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      Simple standard equation for daily step count in Japanese patients with chronic obstructive pulmonary disease

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          Abstract

          Purpose

          The improvement of physical activity in patients with COPD is an important issue. However, no standard for the recommended number of steps for patients with COPD has been determined. We conducted a retrospective observational study to create a simple standard equation for the daily step count, which makes it easier to determine whether each subject is attaining his/her predicted value or not.

          Patients and methods

          Stable outpatients diagnosed with COPD whose physical activities had been measured using a triaxial accelerometer for more than 2 weeks were recruited from 5 institutes in Japan. Factors associated with the step count were detected by multivariate regression analysis. After the data were transformed to a normalized distribution, a multivariate linear regression equation was created using stepwise regression.

          Results

          One hundred sixty-two patients aged 72.3 (7.2) years and of FEV1 %pred 59.2 (22.8) % were recruited. Among the parameters, age, mMRC dyspnea scale and inspiratory capacity (IC) were detected by the stepwise method. The created standard equation was “Step count = (−0.079×[age]−1.595×[mMRC]+2.078×[IC]+18.149) 3”. The correlations between the calculated values and the measured values were observed, and fixed, and proportional biases between them were also observed. When patients with <6500 steps/day were selected, no systematic bias between them could be detected.

          Conclusion

          A simple standard equation for Japanese patients with COPD was created using age, mMRC and IC, and could provide an individual-predicted value, especially for patients with <6500 steps/day.

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          Most cited references 29

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          Characteristics of physical activities in daily life in chronic obstructive pulmonary disease.

          Quantification of physical activities in daily life in patients with chronic obstructive pulmonary disease has increasing clinical interest. However, detailed comparison with healthy subjects is not available. Furthermore, it is unknown whether time spent actively during daily life is related to lung function, muscle force, or maximal and functional exercise capacity. We assessed physical activities and movement intensity with the DynaPort activity monitor in 50 patients (age 64 +/- 7 years; FEV1 43 +/- 18% predicted) and 25 healthy elderly individuals (age 66 +/- 5 years). Patients showed lower walking time (44 +/- 26 vs. 81 +/- 26 minutes/day), standing time (191 +/- 99 vs. 295 +/- 109 minutes/day), and movement intensity during walking (1.8 +/- 0.3 vs. 2.4 +/- 0.5 m/second2; p < 0.0001 for all), as well as higher sitting time (374 +/- 139 vs. 306 +/- 108 minutes/day; p = 0.04) and lying time (87 +/- 97 vs. 29 +/- 33 minutes/day; p = 0.004). Walking time was highly correlated with the 6-minute walking test (r = 0.76, p < 0.0001) and more modestly to maximal exercise capacity, lung function, and muscle force (0.28 < r < 0.64, p < 0.05). Patients with chronic obstructive pulmonary disease are markedly inactive in daily life. Functional exercise capacity is the strongest correlate of physical activities in daily life.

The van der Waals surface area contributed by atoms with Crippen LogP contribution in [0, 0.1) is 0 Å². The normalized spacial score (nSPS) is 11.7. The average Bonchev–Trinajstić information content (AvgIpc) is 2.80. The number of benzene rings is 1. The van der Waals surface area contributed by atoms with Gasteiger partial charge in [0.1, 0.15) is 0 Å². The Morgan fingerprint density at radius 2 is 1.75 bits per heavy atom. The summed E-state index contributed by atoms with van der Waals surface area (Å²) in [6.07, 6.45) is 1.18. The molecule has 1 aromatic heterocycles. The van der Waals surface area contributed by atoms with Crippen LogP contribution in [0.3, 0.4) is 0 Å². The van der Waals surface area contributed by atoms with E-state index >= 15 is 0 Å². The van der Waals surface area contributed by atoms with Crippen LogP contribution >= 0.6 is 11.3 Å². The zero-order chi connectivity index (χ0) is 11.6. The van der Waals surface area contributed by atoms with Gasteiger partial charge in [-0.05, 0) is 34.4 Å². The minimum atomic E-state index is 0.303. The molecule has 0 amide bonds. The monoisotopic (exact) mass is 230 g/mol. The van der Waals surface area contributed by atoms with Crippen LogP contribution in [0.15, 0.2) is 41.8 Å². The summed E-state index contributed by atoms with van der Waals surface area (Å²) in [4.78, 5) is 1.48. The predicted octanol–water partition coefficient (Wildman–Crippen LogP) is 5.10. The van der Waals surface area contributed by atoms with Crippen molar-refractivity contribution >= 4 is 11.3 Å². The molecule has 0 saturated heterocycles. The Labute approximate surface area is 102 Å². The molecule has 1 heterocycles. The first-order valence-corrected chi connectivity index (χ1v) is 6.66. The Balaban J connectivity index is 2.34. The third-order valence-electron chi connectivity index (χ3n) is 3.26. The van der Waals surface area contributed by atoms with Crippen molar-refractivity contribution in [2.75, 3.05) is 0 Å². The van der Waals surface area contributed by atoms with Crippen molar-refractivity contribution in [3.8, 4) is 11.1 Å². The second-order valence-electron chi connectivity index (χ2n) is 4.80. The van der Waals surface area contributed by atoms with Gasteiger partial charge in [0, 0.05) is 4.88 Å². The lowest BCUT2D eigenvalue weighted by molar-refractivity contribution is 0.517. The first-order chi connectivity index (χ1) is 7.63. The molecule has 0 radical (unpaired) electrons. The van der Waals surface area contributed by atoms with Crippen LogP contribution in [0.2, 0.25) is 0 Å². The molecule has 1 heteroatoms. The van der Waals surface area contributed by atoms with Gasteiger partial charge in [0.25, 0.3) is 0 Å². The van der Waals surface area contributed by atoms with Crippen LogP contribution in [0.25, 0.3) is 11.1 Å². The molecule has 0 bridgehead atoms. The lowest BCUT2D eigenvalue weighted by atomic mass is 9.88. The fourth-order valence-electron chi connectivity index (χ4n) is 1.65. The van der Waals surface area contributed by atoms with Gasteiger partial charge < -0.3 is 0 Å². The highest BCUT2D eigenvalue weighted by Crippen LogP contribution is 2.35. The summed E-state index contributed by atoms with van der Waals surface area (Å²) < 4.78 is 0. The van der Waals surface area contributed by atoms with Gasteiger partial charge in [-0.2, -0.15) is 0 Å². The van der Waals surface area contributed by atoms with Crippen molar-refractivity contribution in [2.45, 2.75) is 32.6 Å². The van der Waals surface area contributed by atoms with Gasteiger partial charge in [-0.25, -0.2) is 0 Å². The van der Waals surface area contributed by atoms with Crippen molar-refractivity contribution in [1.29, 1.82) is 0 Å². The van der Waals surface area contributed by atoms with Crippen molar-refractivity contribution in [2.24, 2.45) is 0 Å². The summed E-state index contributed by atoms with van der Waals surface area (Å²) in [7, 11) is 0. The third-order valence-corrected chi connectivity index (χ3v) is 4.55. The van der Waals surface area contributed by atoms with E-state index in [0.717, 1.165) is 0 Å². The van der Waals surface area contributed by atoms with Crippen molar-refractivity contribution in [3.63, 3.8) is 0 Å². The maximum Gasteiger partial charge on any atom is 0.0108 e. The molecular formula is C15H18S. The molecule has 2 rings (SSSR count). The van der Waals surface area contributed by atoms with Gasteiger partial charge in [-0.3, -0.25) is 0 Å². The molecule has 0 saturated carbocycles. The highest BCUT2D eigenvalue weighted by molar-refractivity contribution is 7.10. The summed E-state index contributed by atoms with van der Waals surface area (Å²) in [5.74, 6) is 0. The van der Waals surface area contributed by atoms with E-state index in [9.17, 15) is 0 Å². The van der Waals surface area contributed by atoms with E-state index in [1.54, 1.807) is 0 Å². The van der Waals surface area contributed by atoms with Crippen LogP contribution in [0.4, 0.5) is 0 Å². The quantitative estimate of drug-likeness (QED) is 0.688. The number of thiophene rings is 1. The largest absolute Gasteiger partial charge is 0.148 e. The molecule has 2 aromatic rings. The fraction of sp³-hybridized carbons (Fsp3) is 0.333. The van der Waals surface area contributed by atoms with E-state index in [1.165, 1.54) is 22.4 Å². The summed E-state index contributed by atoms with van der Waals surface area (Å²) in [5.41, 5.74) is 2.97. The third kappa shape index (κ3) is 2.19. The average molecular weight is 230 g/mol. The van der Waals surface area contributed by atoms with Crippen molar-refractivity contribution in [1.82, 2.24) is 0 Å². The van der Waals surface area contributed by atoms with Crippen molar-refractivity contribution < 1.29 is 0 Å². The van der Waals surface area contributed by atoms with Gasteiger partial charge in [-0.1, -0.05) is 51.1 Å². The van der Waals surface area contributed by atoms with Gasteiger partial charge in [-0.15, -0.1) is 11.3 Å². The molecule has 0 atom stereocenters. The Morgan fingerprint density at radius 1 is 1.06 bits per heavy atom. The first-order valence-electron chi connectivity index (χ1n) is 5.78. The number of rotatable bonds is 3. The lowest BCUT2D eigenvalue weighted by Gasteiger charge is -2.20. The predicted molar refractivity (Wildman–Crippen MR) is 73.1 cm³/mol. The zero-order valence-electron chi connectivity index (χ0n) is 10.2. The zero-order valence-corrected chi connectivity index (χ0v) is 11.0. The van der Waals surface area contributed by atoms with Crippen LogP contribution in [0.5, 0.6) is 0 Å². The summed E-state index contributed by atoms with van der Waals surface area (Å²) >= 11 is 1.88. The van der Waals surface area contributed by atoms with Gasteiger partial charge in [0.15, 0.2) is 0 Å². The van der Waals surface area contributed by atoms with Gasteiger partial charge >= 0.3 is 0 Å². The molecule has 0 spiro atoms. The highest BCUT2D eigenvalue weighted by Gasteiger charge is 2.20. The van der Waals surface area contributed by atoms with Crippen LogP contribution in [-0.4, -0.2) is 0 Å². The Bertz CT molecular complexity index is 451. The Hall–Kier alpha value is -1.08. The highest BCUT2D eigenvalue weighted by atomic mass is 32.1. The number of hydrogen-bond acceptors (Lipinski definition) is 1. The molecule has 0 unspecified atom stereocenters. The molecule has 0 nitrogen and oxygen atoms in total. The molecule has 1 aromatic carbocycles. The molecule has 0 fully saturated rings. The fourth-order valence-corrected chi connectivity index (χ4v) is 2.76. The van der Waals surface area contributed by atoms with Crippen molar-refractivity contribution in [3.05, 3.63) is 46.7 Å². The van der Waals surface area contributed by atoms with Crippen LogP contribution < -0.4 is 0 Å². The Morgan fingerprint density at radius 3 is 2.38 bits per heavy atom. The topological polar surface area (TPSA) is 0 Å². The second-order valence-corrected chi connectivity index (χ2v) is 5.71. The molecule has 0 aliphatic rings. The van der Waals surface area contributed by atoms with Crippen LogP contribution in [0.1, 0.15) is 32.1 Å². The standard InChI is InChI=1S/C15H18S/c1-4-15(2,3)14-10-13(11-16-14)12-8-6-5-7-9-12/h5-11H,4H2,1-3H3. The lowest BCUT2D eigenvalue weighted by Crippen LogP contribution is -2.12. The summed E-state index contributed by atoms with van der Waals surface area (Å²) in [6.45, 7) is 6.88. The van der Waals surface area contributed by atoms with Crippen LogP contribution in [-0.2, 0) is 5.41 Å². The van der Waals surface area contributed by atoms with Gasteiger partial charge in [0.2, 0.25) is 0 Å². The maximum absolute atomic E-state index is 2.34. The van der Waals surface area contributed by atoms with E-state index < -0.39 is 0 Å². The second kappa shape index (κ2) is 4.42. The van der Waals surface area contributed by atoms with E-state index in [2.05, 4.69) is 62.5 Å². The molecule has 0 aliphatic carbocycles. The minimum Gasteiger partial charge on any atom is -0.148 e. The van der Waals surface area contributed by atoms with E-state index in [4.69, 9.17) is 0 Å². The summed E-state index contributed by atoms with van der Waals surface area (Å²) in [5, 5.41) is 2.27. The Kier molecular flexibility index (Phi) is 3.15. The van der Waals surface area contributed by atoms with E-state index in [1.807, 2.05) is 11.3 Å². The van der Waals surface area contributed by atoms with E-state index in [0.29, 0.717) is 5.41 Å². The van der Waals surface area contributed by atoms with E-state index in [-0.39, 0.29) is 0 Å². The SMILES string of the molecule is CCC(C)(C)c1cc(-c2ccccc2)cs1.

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            Physical activity in patients with COPD.

            The present study aimed to measure physical activity in patients with chronic obstructive pulmonary disease (COPD) to: 1) identify the disease stage at which physical activity becomes limited; 2) investigate the relationship of clinical characteristics with physical activity; 3) evaluate the predictive power of clinical characteristics identifying very inactive patients; and 4) analyse the reliability of physical activity measurements. In total, 163 patients with COPD (Global Initiative for Chronic Obstructive Lung Disease (GOLD) stage I-IV; BODE (body mass index, airway obstruction, dyspnoea, exercise capacity) index score 0-10) and 29 patients with chronic bronchitis (normal spirometry; former GOLD stage 0) wore activity monitors that recorded steps per day, minutes of at least moderate activity, and physical activity levels for 5 days (3 weekdays plus Saturday and Sunday). Compared with patients with chronic bronchitis, steps per day, minutes of at least moderate activity and physical activity levels were reduced from GOLD stage II/BODE score 1, GOLD stage III/BODE score 3/4 and from GOLD stage III/BODE score 1, respectively. Reliability of physical activity measurements improved with the number of measured days and with higher GOLD stages. Moderate relationships were observed between clinical characteristics and physical activity. GOLD stages III and IV best predicted very inactive patients. Physical activity is reduced in patients with chronic obstructive pulmonary disease from Global Initiative for Chronic Obstructive Lung Disease stage II/ body mass index, airway obstruction, dyspnoea, exercise capacity score 1. Clinical characteristics of patients with chronic obstructive pulmonary disease only incompletely reflect their physical activity.